court certification, court interpreting, grad school, health care interpreting, interpreter life, interpreter services, Interpreter Training, language access, leadership for interpreters, medical interpreting, new interpreters, Personal, self discovery for interpreters, teaching and training, working with interpreters

A Day in the Life of a Freelance Interpreter

As a freelance Spanish interpreter working in legal, court, and conference settings, my days vary. A lot.

Working from the booth, one of my favorite places to be!

A bit of background first: I’ve been in the freelance market for two years now, and it’s been three years since I finished my graduate work in interpreting. Before grad school, I worked as a staff interpreter and an interpreter services supervisor for about ten years. Before that, I worked as a subcontracted interpreter for an agency for a couple years while I was finishing my bachelor’s degree in Spanish, and for a while after I finished undergrad. So while I’m not new in interpreting, I’m still pretty new as a freelancer.

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health care interpreting, interpreter services, language access, medical interpreting, working with interpreters

Featured Post: Five Things Your Interpreter Wishes You Knew

Your interpreter wants a word with you!
Your interpreter would like a word with you.

Curious about what interpreters do? Wondering how to best work with interpreters? Here are some common misconceptions surrounding interpreters, and some helpful points to know about working with them!

Translators write and interpreters talk. Although there are some professionals who do both interpreting and translating, the terms are not interchangeable. If you’re speaking, you’re working with an interpreter. Now you know. Continue reading “Featured Post: Five Things Your Interpreter Wishes You Knew”

health care interpreting, interpreter services, language access, leadership for interpreters, medical interpreting, supervising interpreters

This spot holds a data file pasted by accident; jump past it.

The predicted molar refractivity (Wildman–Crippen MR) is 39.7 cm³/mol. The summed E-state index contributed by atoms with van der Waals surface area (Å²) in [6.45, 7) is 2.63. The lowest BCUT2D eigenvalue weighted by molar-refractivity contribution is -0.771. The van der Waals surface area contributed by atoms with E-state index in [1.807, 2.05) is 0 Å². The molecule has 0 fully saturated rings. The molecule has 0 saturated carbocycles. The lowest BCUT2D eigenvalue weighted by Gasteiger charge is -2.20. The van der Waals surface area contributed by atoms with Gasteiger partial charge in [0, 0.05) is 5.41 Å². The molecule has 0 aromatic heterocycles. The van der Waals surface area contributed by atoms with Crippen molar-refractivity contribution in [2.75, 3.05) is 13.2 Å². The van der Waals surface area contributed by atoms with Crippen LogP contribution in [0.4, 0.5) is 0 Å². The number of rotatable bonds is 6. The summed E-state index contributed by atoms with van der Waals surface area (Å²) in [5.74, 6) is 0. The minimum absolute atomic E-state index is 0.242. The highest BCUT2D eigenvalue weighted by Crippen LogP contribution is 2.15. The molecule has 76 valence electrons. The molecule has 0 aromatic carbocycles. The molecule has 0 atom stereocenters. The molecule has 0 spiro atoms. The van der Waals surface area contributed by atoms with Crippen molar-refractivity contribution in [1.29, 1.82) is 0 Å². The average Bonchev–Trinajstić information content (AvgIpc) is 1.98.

Defining and Evaluating Bilingual Hospital Staff and Interpreters

IMG_3830Back when I was supervising my Language Services department, one of my responsibilities was overseeing our bilingual staff and interpreter approval program.  Honestly?  It wasn’t ever anything I wanted to be in charge of.  But I thought it was important.  I think it just made me uneasy in the beginning because I could never really pin anyone down to help guide me and answer my questions: Whose language should we evaluate?  What should we evaluate?  How do we know if they’re “proficient”?  What does that mean?  How do we evaluate language?  Who can be an interpreter?  What’s the difference between interpreters and bilingual staff?  How do we come up with an evaluation process that people will actually use?  Why do we evaluate them?  How do we follow up?  Essentially: How can we make sure that patients are getting what they need through effective communication when they’re being served by interpreters and bilingual staff?

I’ve got some basics here that may be helpful if you’re responsible for these kinds of things, or if you yourself are a bilingual person working in healthcare, wondering what it means to be an interpreter. Continue reading “Defining and Evaluating Bilingual Hospital Staff and Interpreters”

language access, leadership for interpreters

Delivering Bad News for Interpreters

people sitting in front of wooden table
Photo by rawpixel.com on Pexels.com

Last year, I was doing some research to prepare for a workshop that I named, “How Much Do You Want To Know: Delivering Bad News for Interpreters”. If you’re a medical interpreter, and/or if you’ve ever received really bad news in the hospital, you know what’s coming after the doctor says, “How much do you want to know?” Well, maybe you don’t know what’s coming exactly, but you do know one thing: It’s not going to be good news. I wanted to develop a workshop that would prepare interpreters to interpret bad news. So, what’s the big deal with bad news? Continue reading “Delivering Bad News for Interpreters”